Coffee drinkers on both sides of the Atlantic can refill from their coffee machines (See Leascoffee.com for coffe machine reviews). Two prospective observational studies in the Annals of Internal Medicine certify that they have a higher life expectancy – provided the associations described there are based on causality.
Association of Coffee Consumption With All-Cause and Cardiovascular Disease Mortality
Coffee is one of the most popular drinks. Worldwide, 2.25 billion cups are to be consumed every day. Coffee doesn’t just contain caffeine, which increases alertness and concentration. The infusion from the roasted and ground coffee beans is also rich in polyphenols, diterpenes and antioxidants, which are said to have various positive effects on health. Previous studies have shown that coffee drinkers are less likely to develop type 2 diabetes, liver disease and Parkinson’s. Coffee consumption was associated with a reduced risk of liver and colon cancer and is also said to protect against the development of depression.
It is therefore not surprising that frequent coffee consumption in two prospective observational studies from the USA and Europe was now associated with a reduced risk of death.
Marc Gunter from the International Agency for Cancer Research ( IARC ) in Lyon and co-workers evaluated the data from the EPIC study (European Prospective Investigation into Cancer and Nutrition), which asked 521,330 adults from ten EU countries about their coffee consumption, among other things. 41,693 participants had died during a follow-up period of 16.4 years. Coffee drinkers were affected a little less often. For the quarter of the participants with the highest coffee consumption, Gunter and co-workers determined a hazard ratio of 0.88 (95 percent confidence interval)0.82 to 0.95) for men and a hazard ratio of 0.93 (0.87-0.98) for women. Strong coffee drinkers among men have a 12 percent lower risk of death, while women with high coffee consumption suffered 7 percent fewer deaths.
The lower death rate in both sexes was mainly due to a reduced number of gastrointestinal deaths (hazard ratio 0.41; 0.32-0.54, for men and 0.60; 0.46-0.78 for women). In women, there was also a statistically significant inverse association with deaths from circulatory diseases (hazard ratio 0.78; 0.68-0.90) and to and cerebrovascular diseases (hazard ratio 0.70; 0.55-0.90) . On the other hand, deaths from ovarian cancer occurred more frequently in women with high coffee consumption (hazard ratio 1.31; 1.07-1.61).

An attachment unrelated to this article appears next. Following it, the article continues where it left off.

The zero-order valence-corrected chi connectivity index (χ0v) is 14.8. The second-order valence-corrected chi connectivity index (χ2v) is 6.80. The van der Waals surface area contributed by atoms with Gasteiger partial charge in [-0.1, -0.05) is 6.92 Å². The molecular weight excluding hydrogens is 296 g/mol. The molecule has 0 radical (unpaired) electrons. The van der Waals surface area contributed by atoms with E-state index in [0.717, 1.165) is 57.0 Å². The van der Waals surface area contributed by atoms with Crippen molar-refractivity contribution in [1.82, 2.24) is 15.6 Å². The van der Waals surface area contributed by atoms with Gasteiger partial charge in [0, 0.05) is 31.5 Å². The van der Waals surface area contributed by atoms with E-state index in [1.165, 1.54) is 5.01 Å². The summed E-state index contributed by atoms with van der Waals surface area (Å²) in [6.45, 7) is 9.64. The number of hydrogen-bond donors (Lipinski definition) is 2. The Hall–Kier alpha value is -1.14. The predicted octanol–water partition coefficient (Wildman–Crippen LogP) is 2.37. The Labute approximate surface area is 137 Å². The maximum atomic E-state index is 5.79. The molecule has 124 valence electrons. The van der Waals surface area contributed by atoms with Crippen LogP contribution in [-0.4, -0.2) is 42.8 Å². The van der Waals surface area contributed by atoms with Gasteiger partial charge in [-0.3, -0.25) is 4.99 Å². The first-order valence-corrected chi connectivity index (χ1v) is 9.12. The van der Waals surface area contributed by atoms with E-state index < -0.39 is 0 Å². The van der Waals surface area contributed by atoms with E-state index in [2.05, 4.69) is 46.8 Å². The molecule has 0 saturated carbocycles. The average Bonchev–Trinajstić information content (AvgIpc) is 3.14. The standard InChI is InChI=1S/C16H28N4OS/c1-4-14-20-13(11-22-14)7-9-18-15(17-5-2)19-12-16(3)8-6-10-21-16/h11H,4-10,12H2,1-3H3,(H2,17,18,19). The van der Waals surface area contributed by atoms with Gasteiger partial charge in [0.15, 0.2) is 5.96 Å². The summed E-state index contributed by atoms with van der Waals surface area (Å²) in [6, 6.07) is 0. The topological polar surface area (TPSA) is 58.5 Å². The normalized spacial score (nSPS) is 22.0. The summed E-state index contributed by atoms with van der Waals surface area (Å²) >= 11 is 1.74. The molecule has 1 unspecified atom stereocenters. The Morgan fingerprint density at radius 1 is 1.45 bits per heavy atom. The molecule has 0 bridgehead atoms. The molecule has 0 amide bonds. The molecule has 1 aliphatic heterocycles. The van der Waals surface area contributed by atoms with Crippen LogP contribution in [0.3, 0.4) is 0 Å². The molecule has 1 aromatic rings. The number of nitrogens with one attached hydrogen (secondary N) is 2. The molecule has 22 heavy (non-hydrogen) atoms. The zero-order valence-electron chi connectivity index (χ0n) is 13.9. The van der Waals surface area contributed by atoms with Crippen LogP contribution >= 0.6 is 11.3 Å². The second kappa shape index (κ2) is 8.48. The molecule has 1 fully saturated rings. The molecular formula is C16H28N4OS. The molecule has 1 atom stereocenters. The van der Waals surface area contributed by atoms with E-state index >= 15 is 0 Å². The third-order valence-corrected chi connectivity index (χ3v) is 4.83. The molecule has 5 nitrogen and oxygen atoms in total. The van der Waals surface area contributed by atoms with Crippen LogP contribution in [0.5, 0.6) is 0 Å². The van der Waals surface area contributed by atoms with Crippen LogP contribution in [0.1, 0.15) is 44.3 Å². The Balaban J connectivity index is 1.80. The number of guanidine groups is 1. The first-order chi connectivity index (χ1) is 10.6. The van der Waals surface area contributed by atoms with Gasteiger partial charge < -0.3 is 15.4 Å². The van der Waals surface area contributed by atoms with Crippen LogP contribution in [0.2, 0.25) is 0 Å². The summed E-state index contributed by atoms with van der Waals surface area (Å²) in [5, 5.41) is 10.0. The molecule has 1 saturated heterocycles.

It is interesting that the association in countries with the highest coffee consumption (Denmark 900 ml per day) and the lowest coffee consumption (Italy 92 ml per day) was detectable and also hardly influenced by the type of preparation (espresso in Italy, filter coffee in Germany) has been.
In a sub-study with 14,000 participants in which blood samples were examined, higher coffee consumption was associated with better liver values (alkaline phosphatase, alanine aminotransferase, aspartate aminotransferase, gamma-glutamyl transferase). In women, coffee drinkers also had lower levels of C-reactive protein, lipoprotein, and long-term blood sugar HbA 1c.
As always in prospective observational studies, reverse causality cannot be completely ruled out. It is possible that people will lose the pleasure of coffee as a luxury drink due to illness.
This objection also applies to the evaluation of the MEC study (Multiethnic Cohort), which is presented by a team led by Veronica Setiawan from the Keck School of Medicine in Los Angeles. The cohort accompanies a group of 185,855 Americans from five different ethnic groups (African American, Native Hawaiian, Japanese American, Latino, and white). Setiawan started to determine a dose-response relationship: one cup of coffee a day reduced the risk by 12 percent (hazard ratio 0.88; 0.85-0.91), with two to three cups a day it decreased by 18 percent ( Hazard ratio 0.82; 0.79-0.86), as well as when consuming more than four cups a day (hazard ratio 0.82; 0.78-0.87).
In the US study, too, there were associations across ethnic boundaries. They were found for both caffeine-containing and caffeine-free coffee, which is why, according to Setiawan, other ingredients than caffeine must be present for the protective effect. Coffee drinkers died less frequently of heart diseases, cancer, respiratory diseases, stroke, diabetes and kidney diseases.